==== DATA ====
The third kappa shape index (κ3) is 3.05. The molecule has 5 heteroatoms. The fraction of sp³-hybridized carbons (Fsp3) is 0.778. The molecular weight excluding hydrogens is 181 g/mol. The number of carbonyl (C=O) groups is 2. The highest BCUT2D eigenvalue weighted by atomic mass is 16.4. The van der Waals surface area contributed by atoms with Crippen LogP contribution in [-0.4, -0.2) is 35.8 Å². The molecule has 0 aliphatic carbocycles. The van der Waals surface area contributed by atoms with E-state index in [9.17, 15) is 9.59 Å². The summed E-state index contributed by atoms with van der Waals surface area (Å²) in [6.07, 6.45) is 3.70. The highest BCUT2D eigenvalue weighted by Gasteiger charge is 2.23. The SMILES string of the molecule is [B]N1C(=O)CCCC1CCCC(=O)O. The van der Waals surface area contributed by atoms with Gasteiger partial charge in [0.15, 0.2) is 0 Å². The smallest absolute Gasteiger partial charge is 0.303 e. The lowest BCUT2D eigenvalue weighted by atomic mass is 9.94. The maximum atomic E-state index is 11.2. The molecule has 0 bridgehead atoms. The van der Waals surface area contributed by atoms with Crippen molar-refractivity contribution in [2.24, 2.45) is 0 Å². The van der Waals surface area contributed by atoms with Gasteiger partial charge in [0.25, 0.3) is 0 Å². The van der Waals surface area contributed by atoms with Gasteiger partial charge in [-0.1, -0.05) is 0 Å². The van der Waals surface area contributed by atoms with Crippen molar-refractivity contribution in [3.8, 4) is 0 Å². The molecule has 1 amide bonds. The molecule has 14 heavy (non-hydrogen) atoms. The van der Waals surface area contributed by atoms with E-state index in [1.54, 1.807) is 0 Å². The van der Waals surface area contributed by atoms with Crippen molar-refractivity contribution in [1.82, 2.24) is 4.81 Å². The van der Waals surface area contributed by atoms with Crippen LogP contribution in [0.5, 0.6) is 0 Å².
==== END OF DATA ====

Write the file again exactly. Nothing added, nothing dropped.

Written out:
The third kappa shape index (κ3) is 3.05. The molecule has 5 heteroatoms. The fraction of sp³-hybridized carbons (Fsp3) is 0.778. The molecular weight excluding hydrogens is 181 g/mol. The number of carbonyl (C=O) groups is 2. The highest BCUT2D eigenvalue weighted by atomic mass is 16.4. The van der Waals surface area contributed by atoms with Crippen LogP contribution in [-0.4, -0.2) is 35.8 Å². The molecule has 0 aliphatic carbocycles. The van der Waals surface area contributed by atoms with E-state index in [9.17, 15) is 9.59 Å². The summed E-state index contributed by atoms with van der Waals surface area (Å²) in [6.07, 6.45) is 3.70. The highest BCUT2D eigenvalue weighted by Gasteiger charge is 2.23. The SMILES string of the molecule is [B]N1C(=O)CCCC1CCCC(=O)O. The van der Waals surface area contributed by atoms with Gasteiger partial charge in [0.15, 0.2) is 0 Å². The smallest absolute Gasteiger partial charge is 0.303 e. The lowest BCUT2D eigenvalue weighted by atomic mass is 9.94. The maximum atomic E-state index is 11.2. The molecule has 0 bridgehead atoms. The van der Waals surface area contributed by atoms with Crippen molar-refractivity contribution in [2.24, 2.45) is 0 Å². The van der Waals surface area contributed by atoms with Gasteiger partial charge in [0.25, 0.3) is 0 Å². The van der Waals surface area contributed by atoms with Gasteiger partial charge in [-0.1, -0.05) is 0 Å². The van der Waals surface area contributed by atoms with Crippen molar-refractivity contribution in [3.8, 4) is 0 Å². The molecule has 1 amide bonds. The molecule has 14 heavy (non-hydrogen) atoms. The van der Waals surface area contributed by atoms with E-state index in [1.54, 1.807) is 0 Å². The van der Waals surface area contributed by atoms with Crippen molar-refractivity contribution in [1.82, 2.24) is 4.81 Å². The van der Waals surface area contributed by atoms with Crippen LogP contribution in [0.5, 0.6) is 0 Å².